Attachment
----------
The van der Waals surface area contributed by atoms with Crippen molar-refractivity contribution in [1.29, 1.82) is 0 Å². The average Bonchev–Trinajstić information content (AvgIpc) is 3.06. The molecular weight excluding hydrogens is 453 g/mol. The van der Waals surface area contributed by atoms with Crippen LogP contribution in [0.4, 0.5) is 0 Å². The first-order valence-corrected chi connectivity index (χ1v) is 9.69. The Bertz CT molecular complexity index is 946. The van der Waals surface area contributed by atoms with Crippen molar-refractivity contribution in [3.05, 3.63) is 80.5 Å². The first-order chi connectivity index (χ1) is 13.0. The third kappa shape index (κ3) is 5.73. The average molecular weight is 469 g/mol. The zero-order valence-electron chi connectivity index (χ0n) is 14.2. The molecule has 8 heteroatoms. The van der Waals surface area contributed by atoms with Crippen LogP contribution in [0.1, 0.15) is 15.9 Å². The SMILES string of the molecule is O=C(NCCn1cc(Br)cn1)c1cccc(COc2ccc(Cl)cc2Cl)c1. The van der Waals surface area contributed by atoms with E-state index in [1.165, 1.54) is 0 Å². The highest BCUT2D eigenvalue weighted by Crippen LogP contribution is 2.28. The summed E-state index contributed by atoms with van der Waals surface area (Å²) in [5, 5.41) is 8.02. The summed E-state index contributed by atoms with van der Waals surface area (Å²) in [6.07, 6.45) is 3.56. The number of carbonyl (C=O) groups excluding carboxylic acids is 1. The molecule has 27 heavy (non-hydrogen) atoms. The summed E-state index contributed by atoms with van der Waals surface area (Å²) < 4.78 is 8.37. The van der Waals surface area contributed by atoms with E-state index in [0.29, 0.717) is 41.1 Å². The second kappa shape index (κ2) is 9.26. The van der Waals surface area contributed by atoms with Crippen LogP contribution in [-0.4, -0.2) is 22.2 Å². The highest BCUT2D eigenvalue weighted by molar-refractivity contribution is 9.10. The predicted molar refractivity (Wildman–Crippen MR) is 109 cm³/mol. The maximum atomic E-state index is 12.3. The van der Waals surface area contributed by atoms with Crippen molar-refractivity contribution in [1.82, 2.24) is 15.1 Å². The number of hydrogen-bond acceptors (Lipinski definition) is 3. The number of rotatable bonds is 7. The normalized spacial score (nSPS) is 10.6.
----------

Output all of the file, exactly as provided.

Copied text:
The van der Waals surface area contributed by atoms with Crippen molar-refractivity contribution in [1.29, 1.82) is 0 Å². The average Bonchev–Trinajstić information content (AvgIpc) is 3.06. The molecular weight excluding hydrogens is 453 g/mol. The van der Waals surface area contributed by atoms with Crippen LogP contribution in [0.4, 0.5) is 0 Å². The first-order valence-corrected chi connectivity index (χ1v) is 9.69. The Bertz CT molecular complexity index is 946. The van der Waals surface area contributed by atoms with Crippen molar-refractivity contribution in [3.05, 3.63) is 80.5 Å². The first-order chi connectivity index (χ1) is 13.0. The third kappa shape index (κ3) is 5.73. The average molecular weight is 469 g/mol. The zero-order valence-electron chi connectivity index (χ0n) is 14.2. The molecule has 8 heteroatoms. The van der Waals surface area contributed by atoms with Crippen LogP contribution in [0.1, 0.15) is 15.9 Å². The SMILES string of the molecule is O=C(NCCn1cc(Br)cn1)c1cccc(COc2ccc(Cl)cc2Cl)c1. The van der Waals surface area contributed by atoms with E-state index in [1.165, 1.54) is 0 Å². The highest BCUT2D eigenvalue weighted by Crippen LogP contribution is 2.28. The summed E-state index contributed by atoms with van der Waals surface area (Å²) in [5, 5.41) is 8.02. The summed E-state index contributed by atoms with van der Waals surface area (Å²) in [6.07, 6.45) is 3.56. The number of carbonyl (C=O) groups excluding carboxylic acids is 1. The molecule has 27 heavy (non-hydrogen) atoms. The summed E-state index contributed by atoms with van der Waals surface area (Å²) < 4.78 is 8.37. The van der Waals surface area contributed by atoms with E-state index in [0.29, 0.717) is 41.1 Å². The second kappa shape index (κ2) is 9.26. The van der Waals surface area contributed by atoms with Crippen LogP contribution in [-0.4, -0.2) is 22.2 Å². The highest BCUT2D eigenvalue weighted by molar-refractivity contribution is 9.10. The predicted molar refractivity (Wildman–Crippen MR) is 109 cm³/mol. The maximum atomic E-state index is 12.3. The van der Waals surface area contributed by atoms with Crippen molar-refractivity contribution in [1.82, 2.24) is 15.1 Å². The number of hydrogen-bond acceptors (Lipinski definition) is 3. The number of rotatable bonds is 7. The normalized spacial score (nSPS) is 10.6.